Mayor Sam Adams' office sent out a press release yesterday saying Adams "will be personally filling in potholes and introducing new signs to encourage Portlanders to report potholes"
this afternoon. The goal is to "increase the number of people utilizing an existing service that saves the city money in the long-term through preventive maintenance."
That's all fine and well. But behind the press release is some real news that the mayor's not likely to mention.
Such as this finding from an August 2008 City of Portland audit
by then-Auditor Gary Blackmer:
The report goes on to specify how money for street preservation has been spent over the years on other, unrelated expenses, including parking meters (like the out-of-order ones pictured above and below.)
The mayor has overseen the Bureau of Transportation since 2005, when he was first elected a commissioner:
A quick glance at the mayor's 2009-2010 budget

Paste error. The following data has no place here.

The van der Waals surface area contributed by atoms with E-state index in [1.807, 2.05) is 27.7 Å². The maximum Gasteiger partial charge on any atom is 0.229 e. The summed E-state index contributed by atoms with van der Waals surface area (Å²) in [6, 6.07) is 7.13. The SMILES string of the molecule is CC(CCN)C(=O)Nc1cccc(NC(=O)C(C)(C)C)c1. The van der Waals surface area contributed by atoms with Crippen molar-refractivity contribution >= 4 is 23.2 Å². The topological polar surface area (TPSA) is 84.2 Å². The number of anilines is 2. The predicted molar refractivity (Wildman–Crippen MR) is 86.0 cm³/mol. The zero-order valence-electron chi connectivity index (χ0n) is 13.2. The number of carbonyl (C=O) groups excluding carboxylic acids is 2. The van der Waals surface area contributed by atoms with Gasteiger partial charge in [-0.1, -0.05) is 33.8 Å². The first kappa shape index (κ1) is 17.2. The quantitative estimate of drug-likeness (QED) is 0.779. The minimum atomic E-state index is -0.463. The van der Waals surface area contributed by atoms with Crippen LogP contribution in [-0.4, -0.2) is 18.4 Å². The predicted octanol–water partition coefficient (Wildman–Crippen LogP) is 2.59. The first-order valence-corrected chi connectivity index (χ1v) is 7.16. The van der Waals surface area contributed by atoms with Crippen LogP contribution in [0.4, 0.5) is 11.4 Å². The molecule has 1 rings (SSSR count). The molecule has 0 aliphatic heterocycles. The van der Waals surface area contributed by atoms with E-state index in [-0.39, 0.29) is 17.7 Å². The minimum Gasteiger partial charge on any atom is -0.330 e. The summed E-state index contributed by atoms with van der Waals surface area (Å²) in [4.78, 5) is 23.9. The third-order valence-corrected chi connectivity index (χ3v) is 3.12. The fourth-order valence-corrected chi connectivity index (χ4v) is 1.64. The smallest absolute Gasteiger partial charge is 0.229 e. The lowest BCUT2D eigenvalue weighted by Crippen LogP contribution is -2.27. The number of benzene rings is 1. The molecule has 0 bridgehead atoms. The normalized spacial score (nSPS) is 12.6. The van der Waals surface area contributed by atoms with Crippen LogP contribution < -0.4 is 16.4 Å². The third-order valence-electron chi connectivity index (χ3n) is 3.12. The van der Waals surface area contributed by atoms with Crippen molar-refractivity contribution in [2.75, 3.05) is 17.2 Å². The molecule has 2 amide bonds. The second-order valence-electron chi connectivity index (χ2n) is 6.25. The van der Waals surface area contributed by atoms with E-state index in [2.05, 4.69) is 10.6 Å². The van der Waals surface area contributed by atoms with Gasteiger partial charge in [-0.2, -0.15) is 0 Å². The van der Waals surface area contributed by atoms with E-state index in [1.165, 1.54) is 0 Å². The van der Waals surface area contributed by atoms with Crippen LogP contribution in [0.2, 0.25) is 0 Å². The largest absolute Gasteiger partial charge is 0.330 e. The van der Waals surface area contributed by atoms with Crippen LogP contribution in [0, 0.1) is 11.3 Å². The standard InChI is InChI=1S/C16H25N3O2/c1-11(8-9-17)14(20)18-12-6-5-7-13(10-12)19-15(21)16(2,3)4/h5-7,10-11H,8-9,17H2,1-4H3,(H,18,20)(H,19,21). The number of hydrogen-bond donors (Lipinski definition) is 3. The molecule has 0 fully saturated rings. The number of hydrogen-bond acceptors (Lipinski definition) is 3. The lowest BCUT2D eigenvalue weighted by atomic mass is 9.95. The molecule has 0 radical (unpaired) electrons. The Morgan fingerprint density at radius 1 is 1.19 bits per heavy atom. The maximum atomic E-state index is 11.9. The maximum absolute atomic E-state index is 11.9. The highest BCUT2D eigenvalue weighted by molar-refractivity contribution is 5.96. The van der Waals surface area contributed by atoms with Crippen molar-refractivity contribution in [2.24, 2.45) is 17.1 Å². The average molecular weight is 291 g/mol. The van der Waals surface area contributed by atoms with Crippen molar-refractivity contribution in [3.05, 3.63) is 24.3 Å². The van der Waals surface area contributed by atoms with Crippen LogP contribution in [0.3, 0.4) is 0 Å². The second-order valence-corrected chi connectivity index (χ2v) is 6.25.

gives us even more information about the cuts that have taken place in PBOT just this year. Taken together, they total $5.4 million. Since 2000, they've totaled $42.2 million.
This year, various projects faced significant cuts, including:
Local street pavement surface treatments lost $550,000
Street preservation treatments lost $459,000
Traffic maintenance signs and markings lost $250,000
Residential sidewalk inspections lost $415,000
The entire program of installing speed bumps on residential streets was eliminated, saving $150,000.
Residential street cleaning lost $800,000.
All things to keep in mind as Adams shovels gravel this afternoon. The press event takes place at 3 pm on Southeast Caruthers Street between SE 11th and SE 12th avenues.
One footnote: The city is replacing about 275 out of 1,060 parking meters
in the coming weeks. Each replacement meter costs about $6,000, according to PBOT.